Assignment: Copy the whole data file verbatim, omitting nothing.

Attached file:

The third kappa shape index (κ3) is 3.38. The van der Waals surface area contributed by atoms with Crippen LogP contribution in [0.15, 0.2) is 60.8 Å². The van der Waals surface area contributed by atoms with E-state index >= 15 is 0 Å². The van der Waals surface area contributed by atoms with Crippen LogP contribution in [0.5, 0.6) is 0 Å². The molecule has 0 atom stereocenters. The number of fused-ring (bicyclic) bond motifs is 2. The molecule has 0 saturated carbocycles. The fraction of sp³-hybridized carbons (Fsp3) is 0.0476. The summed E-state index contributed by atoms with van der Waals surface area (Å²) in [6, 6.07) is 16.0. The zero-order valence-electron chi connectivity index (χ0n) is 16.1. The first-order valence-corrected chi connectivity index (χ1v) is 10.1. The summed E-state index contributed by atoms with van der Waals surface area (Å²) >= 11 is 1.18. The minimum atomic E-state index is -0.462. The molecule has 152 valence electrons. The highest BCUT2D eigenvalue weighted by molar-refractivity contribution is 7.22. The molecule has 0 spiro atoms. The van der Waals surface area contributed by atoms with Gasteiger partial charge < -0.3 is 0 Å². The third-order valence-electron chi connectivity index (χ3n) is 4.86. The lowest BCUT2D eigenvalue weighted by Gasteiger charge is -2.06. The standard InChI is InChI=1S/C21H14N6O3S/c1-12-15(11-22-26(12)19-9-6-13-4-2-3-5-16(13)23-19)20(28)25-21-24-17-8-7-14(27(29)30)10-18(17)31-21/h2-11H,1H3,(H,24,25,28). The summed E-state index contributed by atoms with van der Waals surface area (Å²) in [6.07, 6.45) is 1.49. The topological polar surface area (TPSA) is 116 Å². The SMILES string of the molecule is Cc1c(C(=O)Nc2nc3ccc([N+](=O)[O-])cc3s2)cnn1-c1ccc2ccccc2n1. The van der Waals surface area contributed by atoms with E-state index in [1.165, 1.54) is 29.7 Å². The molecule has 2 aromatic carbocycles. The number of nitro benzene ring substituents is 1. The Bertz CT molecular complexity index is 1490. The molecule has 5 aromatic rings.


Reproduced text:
The third kappa shape index (κ3) is 3.38. The van der Waals surface area contributed by atoms with Crippen LogP contribution in [0.15, 0.2) is 60.8 Å². The van der Waals surface area contributed by atoms with E-state index >= 15 is 0 Å². The van der Waals surface area contributed by atoms with Crippen LogP contribution in [0.5, 0.6) is 0 Å². The molecule has 0 atom stereocenters. The number of fused-ring (bicyclic) bond motifs is 2. The molecule has 0 saturated carbocycles. The fraction of sp³-hybridized carbons (Fsp3) is 0.0476. The summed E-state index contributed by atoms with van der Waals surface area (Å²) in [6, 6.07) is 16.0. The zero-order valence-electron chi connectivity index (χ0n) is 16.1. The first-order valence-corrected chi connectivity index (χ1v) is 10.1. The summed E-state index contributed by atoms with van der Waals surface area (Å²) >= 11 is 1.18. The minimum atomic E-state index is -0.462. The molecule has 152 valence electrons. The highest BCUT2D eigenvalue weighted by molar-refractivity contribution is 7.22. The molecule has 0 spiro atoms. The van der Waals surface area contributed by atoms with Gasteiger partial charge < -0.3 is 0 Å². The third-order valence-electron chi connectivity index (χ3n) is 4.86. The lowest BCUT2D eigenvalue weighted by Gasteiger charge is -2.06. The standard InChI is InChI=1S/C21H14N6O3S/c1-12-15(11-22-26(12)19-9-6-13-4-2-3-5-16(13)23-19)20(28)25-21-24-17-8-7-14(27(29)30)10-18(17)31-21/h2-11H,1H3,(H,24,25,28). The summed E-state index contributed by atoms with van der Waals surface area (Å²) in [6.07, 6.45) is 1.49. The topological polar surface area (TPSA) is 116 Å². The SMILES string of the molecule is Cc1c(C(=O)Nc2nc3ccc([N+](=O)[O-])cc3s2)cnn1-c1ccc2ccccc2n1. The van der Waals surface area contributed by atoms with E-state index in [1.165, 1.54) is 29.7 Å². The molecule has 2 aromatic carbocycles. The number of nitro benzene ring substituents is 1. The Bertz CT molecular complexity index is 1490. The molecule has 5 aromatic rings.